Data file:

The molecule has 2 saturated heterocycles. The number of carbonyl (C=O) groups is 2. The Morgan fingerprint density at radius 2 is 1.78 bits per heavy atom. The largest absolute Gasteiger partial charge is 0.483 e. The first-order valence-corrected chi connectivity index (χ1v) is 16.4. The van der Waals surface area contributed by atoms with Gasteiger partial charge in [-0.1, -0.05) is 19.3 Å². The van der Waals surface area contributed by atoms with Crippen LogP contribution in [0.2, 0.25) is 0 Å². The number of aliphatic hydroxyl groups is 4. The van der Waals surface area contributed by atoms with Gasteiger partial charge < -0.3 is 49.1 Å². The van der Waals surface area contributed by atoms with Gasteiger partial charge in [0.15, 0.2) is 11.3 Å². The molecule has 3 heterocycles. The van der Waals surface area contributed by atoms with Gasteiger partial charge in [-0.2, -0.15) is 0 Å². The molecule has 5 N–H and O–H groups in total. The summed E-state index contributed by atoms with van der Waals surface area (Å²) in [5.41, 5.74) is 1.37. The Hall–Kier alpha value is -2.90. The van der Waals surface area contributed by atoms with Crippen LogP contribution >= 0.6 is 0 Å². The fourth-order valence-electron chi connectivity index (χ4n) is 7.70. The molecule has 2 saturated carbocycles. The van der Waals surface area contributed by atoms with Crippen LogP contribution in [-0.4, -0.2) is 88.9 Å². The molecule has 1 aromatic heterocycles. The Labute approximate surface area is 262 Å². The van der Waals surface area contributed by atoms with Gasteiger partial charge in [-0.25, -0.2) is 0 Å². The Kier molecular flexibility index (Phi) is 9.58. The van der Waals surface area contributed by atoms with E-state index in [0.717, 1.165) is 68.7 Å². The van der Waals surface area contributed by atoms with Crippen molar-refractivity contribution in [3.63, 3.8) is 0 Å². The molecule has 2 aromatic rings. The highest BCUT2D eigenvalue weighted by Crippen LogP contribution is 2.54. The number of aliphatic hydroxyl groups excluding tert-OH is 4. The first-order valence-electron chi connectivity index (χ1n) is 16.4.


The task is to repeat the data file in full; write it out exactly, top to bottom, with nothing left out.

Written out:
The molecule has 2 saturated heterocycles. The number of carbonyl (C=O) groups is 2. The Morgan fingerprint density at radius 2 is 1.78 bits per heavy atom. The largest absolute Gasteiger partial charge is 0.483 e. The first-order valence-corrected chi connectivity index (χ1v) is 16.4. The van der Waals surface area contributed by atoms with Gasteiger partial charge in [-0.1, -0.05) is 19.3 Å². The van der Waals surface area contributed by atoms with Crippen LogP contribution in [0.2, 0.25) is 0 Å². The number of aliphatic hydroxyl groups is 4. The van der Waals surface area contributed by atoms with Gasteiger partial charge < -0.3 is 49.1 Å². The van der Waals surface area contributed by atoms with Gasteiger partial charge in [0.15, 0.2) is 11.3 Å². The molecule has 3 heterocycles. The van der Waals surface area contributed by atoms with Gasteiger partial charge in [-0.2, -0.15) is 0 Å². The molecule has 5 N–H and O–H groups in total. The summed E-state index contributed by atoms with van der Waals surface area (Å²) in [5.41, 5.74) is 1.37. The Hall–Kier alpha value is -2.90. The van der Waals surface area contributed by atoms with Crippen LogP contribution >= 0.6 is 0 Å². The fourth-order valence-electron chi connectivity index (χ4n) is 7.70. The molecule has 2 saturated carbocycles. The van der Waals surface area contributed by atoms with Crippen LogP contribution in [-0.4, -0.2) is 88.9 Å². The molecule has 1 aromatic heterocycles. The Labute approximate surface area is 262 Å². The van der Waals surface area contributed by atoms with Gasteiger partial charge in [-0.25, -0.2) is 0 Å². The Kier molecular flexibility index (Phi) is 9.58. The van der Waals surface area contributed by atoms with E-state index in [0.717, 1.165) is 68.7 Å². The van der Waals surface area contributed by atoms with Crippen molar-refractivity contribution in [3.63, 3.8) is 0 Å². The molecule has 2 aromatic rings. The highest BCUT2D eigenvalue weighted by Crippen LogP contribution is 2.54. The number of aliphatic hydroxyl groups excluding tert-OH is 4. The first-order valence-electron chi connectivity index (χ1n) is 16.4.